PS. ListMethod<A> would slice C since parameters are passed by value, and only a part of the object would be copied.

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Quote:
Original post by rozz666
In the C++ example, Method takes two pointers of the same type and &B and &C are of type B * and C* respectively, so Method(&B, &C) could not work (the same applies to ListMethod).


Apparently. Though inferring the base type would make the generic method 'work'. C++ just doesn't do that.

Quote:

Secondly, foo is not virtual (and a static method cannot be virtual) so even if Method somehow worked as Method<a>, it would output "A!".


That is the point.

Quote:

Thirdly, b and c are not a since you made a their private base class.

PS. ListMethod<A> would slice C since parameters are passed by value, and only a part of the object would be copied.


Which should have no bearing on the type inference of the templated method, but thanks! My C++ is rusty with disuse.

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Quote:
Original post by Telastyn
As some of you might know, my current project is a little toy programming language. As part of that, I'm doing some research into generics and the type inference of generic methods in particular.

You might consider looking at OCaml for another example of type inference and its "generics"(polymorphic types).

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Quote:
Original post by Telastyn
Quote:

Thirdly, b and c are not a since you made a their private base class.

PS. ListMethod<A> would slice C since parameters are passed by value, and only a part of the object would be copied.


Which should have no bearing on the type inference of the templated method, but thanks! My C++ is rusty with disuse.


Well, it should. b and c have no public base class, so Method(&B, &C) could not deduce a even if it normally did.

Now consider this example:


class A { };
class B : public A { };
class C : public B { };
class D : public B { };

C c;
D d;

Method(&c, &d) // should work as Method<A> or Method<b>?


or this


class A { };
class B { };
class C : public A, public B { };
class D : public A, public B { };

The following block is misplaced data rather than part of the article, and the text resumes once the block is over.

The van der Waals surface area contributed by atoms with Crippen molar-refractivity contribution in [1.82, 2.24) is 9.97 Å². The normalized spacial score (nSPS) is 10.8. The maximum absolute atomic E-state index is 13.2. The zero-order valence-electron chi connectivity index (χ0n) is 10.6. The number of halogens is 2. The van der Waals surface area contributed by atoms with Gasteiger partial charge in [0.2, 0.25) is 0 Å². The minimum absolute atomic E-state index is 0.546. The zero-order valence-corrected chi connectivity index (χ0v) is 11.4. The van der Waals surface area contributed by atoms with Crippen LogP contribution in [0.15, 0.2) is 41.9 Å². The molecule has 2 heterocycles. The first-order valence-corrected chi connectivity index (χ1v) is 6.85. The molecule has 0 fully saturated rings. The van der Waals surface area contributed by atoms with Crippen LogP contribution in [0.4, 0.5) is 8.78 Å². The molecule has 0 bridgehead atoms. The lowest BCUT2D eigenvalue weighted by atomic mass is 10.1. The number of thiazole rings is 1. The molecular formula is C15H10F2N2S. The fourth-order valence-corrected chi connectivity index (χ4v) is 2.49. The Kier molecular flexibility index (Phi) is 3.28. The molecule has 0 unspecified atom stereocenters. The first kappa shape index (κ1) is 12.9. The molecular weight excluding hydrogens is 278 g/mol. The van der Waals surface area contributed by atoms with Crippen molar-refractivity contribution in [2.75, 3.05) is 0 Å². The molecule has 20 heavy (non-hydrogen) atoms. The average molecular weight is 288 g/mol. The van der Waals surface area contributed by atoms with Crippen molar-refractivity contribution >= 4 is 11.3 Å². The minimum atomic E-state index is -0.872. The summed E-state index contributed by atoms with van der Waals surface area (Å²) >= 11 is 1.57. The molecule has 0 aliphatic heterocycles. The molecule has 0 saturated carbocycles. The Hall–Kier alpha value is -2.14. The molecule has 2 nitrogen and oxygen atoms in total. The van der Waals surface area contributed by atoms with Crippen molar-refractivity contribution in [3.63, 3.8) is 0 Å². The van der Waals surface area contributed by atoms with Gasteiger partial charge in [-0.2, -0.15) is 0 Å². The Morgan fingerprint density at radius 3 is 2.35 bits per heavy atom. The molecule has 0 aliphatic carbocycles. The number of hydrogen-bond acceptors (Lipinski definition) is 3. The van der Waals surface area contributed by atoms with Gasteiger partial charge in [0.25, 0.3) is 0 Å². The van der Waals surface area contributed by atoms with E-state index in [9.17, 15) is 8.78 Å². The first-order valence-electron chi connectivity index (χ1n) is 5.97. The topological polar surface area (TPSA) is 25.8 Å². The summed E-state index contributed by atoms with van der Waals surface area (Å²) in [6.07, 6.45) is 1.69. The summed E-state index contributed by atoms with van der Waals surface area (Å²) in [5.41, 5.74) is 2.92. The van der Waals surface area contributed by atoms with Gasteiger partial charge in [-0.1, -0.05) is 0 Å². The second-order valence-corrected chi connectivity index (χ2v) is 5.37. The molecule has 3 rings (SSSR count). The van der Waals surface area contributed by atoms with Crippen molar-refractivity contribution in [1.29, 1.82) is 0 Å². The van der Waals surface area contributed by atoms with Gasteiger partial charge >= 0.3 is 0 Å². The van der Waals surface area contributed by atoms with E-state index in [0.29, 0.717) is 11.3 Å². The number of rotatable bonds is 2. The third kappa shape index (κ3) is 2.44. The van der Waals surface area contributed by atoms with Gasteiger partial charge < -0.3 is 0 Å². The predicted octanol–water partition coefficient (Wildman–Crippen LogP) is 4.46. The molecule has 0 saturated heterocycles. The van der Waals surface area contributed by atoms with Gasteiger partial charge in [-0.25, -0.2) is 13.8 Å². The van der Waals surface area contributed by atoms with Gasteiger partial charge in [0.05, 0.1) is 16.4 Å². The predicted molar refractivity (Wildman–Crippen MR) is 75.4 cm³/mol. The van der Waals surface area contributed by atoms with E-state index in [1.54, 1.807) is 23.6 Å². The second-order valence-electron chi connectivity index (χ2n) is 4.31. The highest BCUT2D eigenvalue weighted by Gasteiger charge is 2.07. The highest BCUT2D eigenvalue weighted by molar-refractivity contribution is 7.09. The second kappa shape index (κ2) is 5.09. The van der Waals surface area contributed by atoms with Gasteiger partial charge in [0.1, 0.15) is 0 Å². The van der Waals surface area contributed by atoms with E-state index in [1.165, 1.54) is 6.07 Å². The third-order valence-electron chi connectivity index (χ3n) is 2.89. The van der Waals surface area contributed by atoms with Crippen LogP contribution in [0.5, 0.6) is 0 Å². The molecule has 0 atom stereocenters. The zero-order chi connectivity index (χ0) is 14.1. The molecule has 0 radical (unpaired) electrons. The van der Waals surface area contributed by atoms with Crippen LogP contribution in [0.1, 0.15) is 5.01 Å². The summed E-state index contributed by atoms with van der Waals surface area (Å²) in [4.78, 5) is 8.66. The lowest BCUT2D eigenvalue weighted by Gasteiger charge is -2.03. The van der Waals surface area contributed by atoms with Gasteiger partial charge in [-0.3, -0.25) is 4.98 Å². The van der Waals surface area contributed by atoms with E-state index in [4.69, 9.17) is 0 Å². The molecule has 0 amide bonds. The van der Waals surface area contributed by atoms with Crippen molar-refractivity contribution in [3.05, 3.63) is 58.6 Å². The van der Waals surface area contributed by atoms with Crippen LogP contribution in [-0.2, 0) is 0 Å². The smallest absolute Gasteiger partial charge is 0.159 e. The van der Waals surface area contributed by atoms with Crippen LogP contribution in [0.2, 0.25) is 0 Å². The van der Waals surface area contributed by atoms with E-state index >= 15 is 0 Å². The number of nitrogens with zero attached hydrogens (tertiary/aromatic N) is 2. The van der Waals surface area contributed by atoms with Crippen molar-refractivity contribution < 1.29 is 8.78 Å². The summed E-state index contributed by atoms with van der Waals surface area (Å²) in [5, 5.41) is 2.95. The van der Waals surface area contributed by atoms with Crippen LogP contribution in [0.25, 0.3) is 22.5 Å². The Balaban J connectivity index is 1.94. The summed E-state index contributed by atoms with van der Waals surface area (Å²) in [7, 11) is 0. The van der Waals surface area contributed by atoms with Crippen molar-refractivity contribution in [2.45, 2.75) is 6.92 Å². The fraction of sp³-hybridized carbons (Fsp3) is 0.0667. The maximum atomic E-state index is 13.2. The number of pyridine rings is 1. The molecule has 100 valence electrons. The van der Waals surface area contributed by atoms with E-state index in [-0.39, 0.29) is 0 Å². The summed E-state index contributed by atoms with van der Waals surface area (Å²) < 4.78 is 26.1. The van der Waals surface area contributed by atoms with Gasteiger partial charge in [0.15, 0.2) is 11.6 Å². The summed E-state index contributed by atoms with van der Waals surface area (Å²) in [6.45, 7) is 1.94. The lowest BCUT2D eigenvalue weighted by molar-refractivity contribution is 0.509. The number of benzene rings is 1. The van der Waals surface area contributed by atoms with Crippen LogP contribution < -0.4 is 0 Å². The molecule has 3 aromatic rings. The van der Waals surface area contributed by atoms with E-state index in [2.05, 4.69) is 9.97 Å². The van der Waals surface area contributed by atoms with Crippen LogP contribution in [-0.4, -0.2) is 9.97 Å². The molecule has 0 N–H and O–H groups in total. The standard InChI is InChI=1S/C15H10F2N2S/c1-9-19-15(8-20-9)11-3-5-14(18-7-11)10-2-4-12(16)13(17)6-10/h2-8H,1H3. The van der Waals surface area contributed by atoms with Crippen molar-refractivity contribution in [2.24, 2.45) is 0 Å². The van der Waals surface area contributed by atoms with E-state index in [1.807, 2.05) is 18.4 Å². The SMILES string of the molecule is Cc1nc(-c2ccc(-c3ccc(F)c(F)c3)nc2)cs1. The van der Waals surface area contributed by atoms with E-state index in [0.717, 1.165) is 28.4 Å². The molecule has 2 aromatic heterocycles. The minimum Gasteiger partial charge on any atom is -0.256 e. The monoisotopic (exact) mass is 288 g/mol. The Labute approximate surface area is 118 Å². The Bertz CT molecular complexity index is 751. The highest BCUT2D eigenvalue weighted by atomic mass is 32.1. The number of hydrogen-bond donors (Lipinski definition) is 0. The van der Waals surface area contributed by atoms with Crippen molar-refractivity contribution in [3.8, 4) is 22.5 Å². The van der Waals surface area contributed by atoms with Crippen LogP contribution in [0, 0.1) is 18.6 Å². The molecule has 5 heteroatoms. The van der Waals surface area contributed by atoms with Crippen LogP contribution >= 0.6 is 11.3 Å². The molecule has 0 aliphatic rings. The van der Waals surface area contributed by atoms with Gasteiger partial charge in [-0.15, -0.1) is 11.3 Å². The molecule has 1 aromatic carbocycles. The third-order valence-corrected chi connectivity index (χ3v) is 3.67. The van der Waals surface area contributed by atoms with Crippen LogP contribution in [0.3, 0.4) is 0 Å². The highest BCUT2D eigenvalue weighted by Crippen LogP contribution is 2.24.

Method(&c, &d) // again, A or B?

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Quote:
Original post by Telastyn

Quote:

Secondly, foo is not virtual (and a static method cannot be virtual) so even if Method somehow worked as Method<a>, it would output "A!".


That is the point.



But this will work:



class A {
public:
virtual ~A() { }
};

class B : public A { };
class C : public A { };

template <typename T>
void foo(T *a, T *b)
{
std::cout << typeid(*a).name() << std::endl;
std::cout << typeid(*b).name() << std::endl;
}

int main()
{
B b;
C c;

foo<A>(&B, &C);
}

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Quote:
Original post by Telastyn
As some of you might know, my current project is a little toy programming language. As part of that, I'm doing some research into generics and the type inference of generic methods in particular.

There are three kind of quickie test cases I have, and ran for Java, C#, and C++:

And the results are rather unusual.


How is it unusual that type inferencing doesn't work in languages that don't implement type inferencing? And that trying to hack something together that appears to be type inferencing works about as well as the author of the tests understands the languages he is manipulating.

Generics in c++,c# are code generators, anytime you instantiate a generic in either of these languages you get custom code for the type. The place where they generate code is where they differ C++ generates it at compile time based on information provided by you the programmer. In C# you get generic code from the compiler that is transformed in to type specific code by the runtime. In Java it throws the type info away and hopes you know what you are doing. None of them do anything remotely like type inference. Interestingly enough all three have talked of adding the feature.

My only experience with type inferencing has been haskell and ocaml so if others do it better then forgive my ignorance.
type inferencing typically types to a name by that I mean the statement
a+b types to numeric in Haskell and int in ocaml. Introduce a new type for which + is a valid operation then you get a type ambiguity which would require type annotations in haskell and is just disallowed in ocaml.